In joyful moments, we praise God. But during those heartaches that we experience and see God the most. People might be there to comfort us, but nothing is much better than seeing God work in our situations. Deep pains will enable us to cling onto the Lord tightly until we see His deliverance. When we are overwhelmed with our thoughts, the Lord is there to comfort our souls (Psalm 94:19).
I always thought that I was walking closely with the Lord. But I was wrong. When He allowed me to walk in the path of broken dreams and shattered plans, I realized that I did not really know the Lord well. Those sleepless nights made me closer to God.
It is only Him that I can cry on anytime, anywhere. He never gets tired of me. Where my soul has gone deep without any hope, there the Lord saw me through. It is not yet the end of my battle but I know God is always there to give me hope.
They are opportunities for growth and maturity.
When I was a child, I was very eager to walk. Just months old and I kept on walking and walking. My mother was their to help me but she had to let me do it on my own for me to learn. Yes, there were times that I got stumbled and bruised ended up crying. There were moments where it felt like I wanted to give up learning how to walk. But I know, I should not. And even my mom. Though, she wanted to help me, she would not because she knew that’s how I would be able to grow and learn things on my own. Those hurts and scars made me stronger until I learned to walk.
This makes me think of our spiritual life. When we were younger in the faith, older ones helped us out. They looked after us. They came alongside us. As we mature and grow our knowledge of God, He allows us to go through dark times for us to grow more. Those people are still there, but these battles are best won when we let God do them for us.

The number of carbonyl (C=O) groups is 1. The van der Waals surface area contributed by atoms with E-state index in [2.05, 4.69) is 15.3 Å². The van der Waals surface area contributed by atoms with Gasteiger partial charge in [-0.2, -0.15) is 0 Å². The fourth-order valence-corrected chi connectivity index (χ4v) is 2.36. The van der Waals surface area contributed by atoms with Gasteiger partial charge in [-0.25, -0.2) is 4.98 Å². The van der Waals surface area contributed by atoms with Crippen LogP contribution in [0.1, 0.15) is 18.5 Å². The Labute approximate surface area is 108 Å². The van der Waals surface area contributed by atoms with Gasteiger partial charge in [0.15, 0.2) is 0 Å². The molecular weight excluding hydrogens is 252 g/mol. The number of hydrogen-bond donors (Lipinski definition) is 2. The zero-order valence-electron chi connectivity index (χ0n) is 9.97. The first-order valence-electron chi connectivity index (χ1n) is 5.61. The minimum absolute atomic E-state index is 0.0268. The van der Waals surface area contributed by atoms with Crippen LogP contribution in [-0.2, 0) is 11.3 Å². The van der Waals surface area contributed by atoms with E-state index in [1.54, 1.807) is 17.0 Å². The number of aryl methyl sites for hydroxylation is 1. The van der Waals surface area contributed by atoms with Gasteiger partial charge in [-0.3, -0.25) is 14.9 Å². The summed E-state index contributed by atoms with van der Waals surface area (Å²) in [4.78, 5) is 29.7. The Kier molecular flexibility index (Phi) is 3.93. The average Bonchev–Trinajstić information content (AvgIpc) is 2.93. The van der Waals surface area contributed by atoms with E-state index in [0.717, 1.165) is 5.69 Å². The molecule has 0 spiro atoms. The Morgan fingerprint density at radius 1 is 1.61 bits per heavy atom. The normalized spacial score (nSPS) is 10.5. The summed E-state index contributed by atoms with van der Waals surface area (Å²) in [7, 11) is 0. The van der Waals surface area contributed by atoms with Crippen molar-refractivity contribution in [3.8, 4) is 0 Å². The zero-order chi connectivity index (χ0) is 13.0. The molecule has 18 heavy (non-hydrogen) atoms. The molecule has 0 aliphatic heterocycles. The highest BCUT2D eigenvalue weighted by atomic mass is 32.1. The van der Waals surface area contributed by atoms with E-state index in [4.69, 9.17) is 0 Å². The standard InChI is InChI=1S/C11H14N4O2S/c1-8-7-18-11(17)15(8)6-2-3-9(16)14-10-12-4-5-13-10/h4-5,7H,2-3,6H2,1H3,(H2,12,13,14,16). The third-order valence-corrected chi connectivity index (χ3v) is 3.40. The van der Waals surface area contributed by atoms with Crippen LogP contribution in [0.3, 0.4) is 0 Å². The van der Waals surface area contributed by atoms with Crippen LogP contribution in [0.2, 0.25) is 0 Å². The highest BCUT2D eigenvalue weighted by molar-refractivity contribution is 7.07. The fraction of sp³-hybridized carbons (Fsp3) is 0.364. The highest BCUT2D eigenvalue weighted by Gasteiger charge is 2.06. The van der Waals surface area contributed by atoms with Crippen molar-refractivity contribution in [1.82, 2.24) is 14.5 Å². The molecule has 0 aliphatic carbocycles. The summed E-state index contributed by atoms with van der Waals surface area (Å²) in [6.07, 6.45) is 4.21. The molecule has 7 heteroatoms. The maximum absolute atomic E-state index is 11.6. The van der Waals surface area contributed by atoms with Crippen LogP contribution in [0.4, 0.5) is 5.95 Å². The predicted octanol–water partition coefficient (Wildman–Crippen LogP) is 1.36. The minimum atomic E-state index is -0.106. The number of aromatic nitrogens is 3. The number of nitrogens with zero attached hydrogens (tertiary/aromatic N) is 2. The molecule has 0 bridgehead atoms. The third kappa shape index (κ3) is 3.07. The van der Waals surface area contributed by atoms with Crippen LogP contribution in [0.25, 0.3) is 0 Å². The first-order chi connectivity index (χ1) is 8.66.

How do these things help mature? Through bad times of pain and sufferings:
We learn to depend on Him more. (Jeremiah 29:11)
It helps our faith grow. (Hebrews 11:1)
Helps us endure and persevere more. (Romans 5:3-4)
It increases our trust. (Proverbs 3:5-6)
It makes us humble. (2 Corinthians 12:7)
Those trials and sufferings are not easy, but they are the ones that will make us to grow faster. They are opportunities to let us see where we are standing before God. Yes, it will never be easy but worth it (James 1).
“A gem cannot be polished without friction, nor a man perfected without trials.”
Easy journey tends to make us forget God. Trials, pains, and suffering draw us near to Him.
The year is almost over. Just days from now, we will enter a new year and people might probably be thinking and preoccupied with the coming holiday season – gifts, parties, food, bonuses, and get together with friends and loved ones.
With all of these things that we have in mind, I hope that we find time to reflect on the good and bad things that the Lord has done for us this year.
Christmas is not about all those stuff, (though, they are good) but it is a season to remember that Jesus was once born so eventually He would die on the cross to pay the penalty of our sin, and rose again for our salvation to be made available and free.